those seeking political asylum have the right to take refuge
in embassies and diplomatic compounds. The court stated that
governments are obliged to provide safe passage out of the
country to those granted asylum. The ruling did not name
Assange, but it was a powerful rebuke to the British
government, which has refused to allow the WikiLeaks
co-founder safe passage to the airport.
The ruling elites no longer have a counterargument to their
critics. They have resorted to cruder forms of control.
These include censorship, slander and character
assassination (which in the case of Assange has sadly been
successful), blacklisting, financial strangulation,
intimidation, imprisonment under the Espionage Act and
branding critics and dissidents as agents of a foreign power
and purveyors of fake news. The corporate media amplifies
these charges, which have no credibility but which become
part of the common vernacular through constant repetition.
The blacklisting, imprisonment and deportation of tens of
thousands of people of conscience during the Red Scares of
the 1920s and 1950s are back with a vengeance. It is a New
Did Russia attempt to influence the election? Undoubtedly.
This is what governments do. The United States interfered in
81 elections from 1945 to 2000, according to professor Dov
Levin of Carnegie Mellon University. His statistics do not
include the numerous coups we orchestrated in countries such
as Greece, Iran, Guatemala and Chile or the disastrous Bay
of Pigs invasion in Cuba. We indirectly bankrolled the
re-election campaign of Russia's buffoonish Boris Yeltsin to
the tune of $2.5 billion.
But did Russia, as the Democratic Party establishment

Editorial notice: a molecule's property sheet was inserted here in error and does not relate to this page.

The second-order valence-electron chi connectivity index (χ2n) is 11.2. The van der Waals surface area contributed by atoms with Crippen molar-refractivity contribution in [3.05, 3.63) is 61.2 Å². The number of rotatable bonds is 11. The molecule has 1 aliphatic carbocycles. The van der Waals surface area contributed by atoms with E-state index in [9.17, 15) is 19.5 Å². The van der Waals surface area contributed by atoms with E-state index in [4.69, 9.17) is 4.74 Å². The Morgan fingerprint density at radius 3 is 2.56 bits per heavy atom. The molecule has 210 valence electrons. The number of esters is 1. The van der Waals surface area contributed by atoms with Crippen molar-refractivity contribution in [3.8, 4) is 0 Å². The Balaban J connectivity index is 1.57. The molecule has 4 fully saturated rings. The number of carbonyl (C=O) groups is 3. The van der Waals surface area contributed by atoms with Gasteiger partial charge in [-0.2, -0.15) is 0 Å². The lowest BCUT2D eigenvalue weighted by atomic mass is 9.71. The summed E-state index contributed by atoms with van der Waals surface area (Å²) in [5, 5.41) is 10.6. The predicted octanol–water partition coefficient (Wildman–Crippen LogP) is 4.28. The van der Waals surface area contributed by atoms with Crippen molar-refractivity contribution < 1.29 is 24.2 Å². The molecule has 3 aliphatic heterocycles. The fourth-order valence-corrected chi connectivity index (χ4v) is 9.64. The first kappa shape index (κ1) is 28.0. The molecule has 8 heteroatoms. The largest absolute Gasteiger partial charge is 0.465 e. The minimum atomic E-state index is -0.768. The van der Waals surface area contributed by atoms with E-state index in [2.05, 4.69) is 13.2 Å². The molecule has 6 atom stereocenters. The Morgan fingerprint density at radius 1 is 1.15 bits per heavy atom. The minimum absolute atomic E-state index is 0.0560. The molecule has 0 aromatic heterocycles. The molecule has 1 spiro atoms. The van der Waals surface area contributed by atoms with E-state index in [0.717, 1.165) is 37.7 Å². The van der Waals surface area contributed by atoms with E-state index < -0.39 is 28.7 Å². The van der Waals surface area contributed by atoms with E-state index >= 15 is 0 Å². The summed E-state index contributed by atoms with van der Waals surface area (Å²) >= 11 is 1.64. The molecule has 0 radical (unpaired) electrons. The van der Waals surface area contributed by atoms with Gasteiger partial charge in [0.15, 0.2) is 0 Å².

claims, swing the election to Trump? No. Trump is not
Vladimir Putin's puppet. He is part of the wave of
right-wing populists, from Nigel Farage and Boris Johnson in
Britain to Viktor Orbán in Hungary, who have harnessed the
rage and frustration born of an economic and political
system dominated by global capitalism and under which the
rights and aspirations of working men and women do not
The Democratic Party establishment, like the liberal elites
in most of the rest of the industrialized world, would be
swept from power in an open political process devoid of
corporate money. The party elite, including Chuck Schumer
and Nancy Pelosi, is a creation of the corporate state.
Campaign finance and electoral reform are the last things
the party hierarchy intends to champion. It will not call
for social and political programs that will alienate its
corporate masters. This myopia and naked self-interest may
ensure a second term for Donald Trump; it may further
empower the lunatic fringe that is loyal to Trump; it may
continue to erode the credibility of the political system.
But the choice before the Democratic Party elites is clear:
political oblivion or enduring the rule of a demagogue. They
have chosen the latter. They are not interested in reform.
They are determined to silence anyone, like Assange, who
exposes the rot within the ruling class.
The Democratic Party establishment benefits from our system
of legalized bribery. It benefits from deregulating Wall
Street and the fossil fuel industry. It benefits from the
endless wars. It benefits from the curtailment of civil
liberties, including the right to privacy and due process.
It benefits from militarized police. It benefits from
austerity programs. It benefits from mass incarceration. It
is an enabler of tyranny, not an impediment.
Demagogues like Trump, Farage and Johnson, of course, have
no intention of altering the system of corporate pillage.
Rather, they accelerate the pillage, which is what happened
with the passage of the massive U.S. tax cut for
corporations. They divert the public's anger toward
demonized groups such as Muslims, undocumented workers,
people of color, liberals, intellectuals, artists,
feminists, the LGBT community and the press. The demonized
are blamed for the social and economic dysfunction, much as
Jews were falsely blamed for Germany's defeat in World War I
and the economic collapse that followed. Corporations such
as Goldman Sachs, in the midst of the decay, continue to
make a financial killing.
The corporate titans, who often come out of elite
universities and are groomed in institutions like Harvard
Business School, find these demagogues crude and vulgar.
They are embarrassed by their imbecility, megalomania and
incompetence. But they endure their presence rather than
permit socialists or leftist politicians to impede their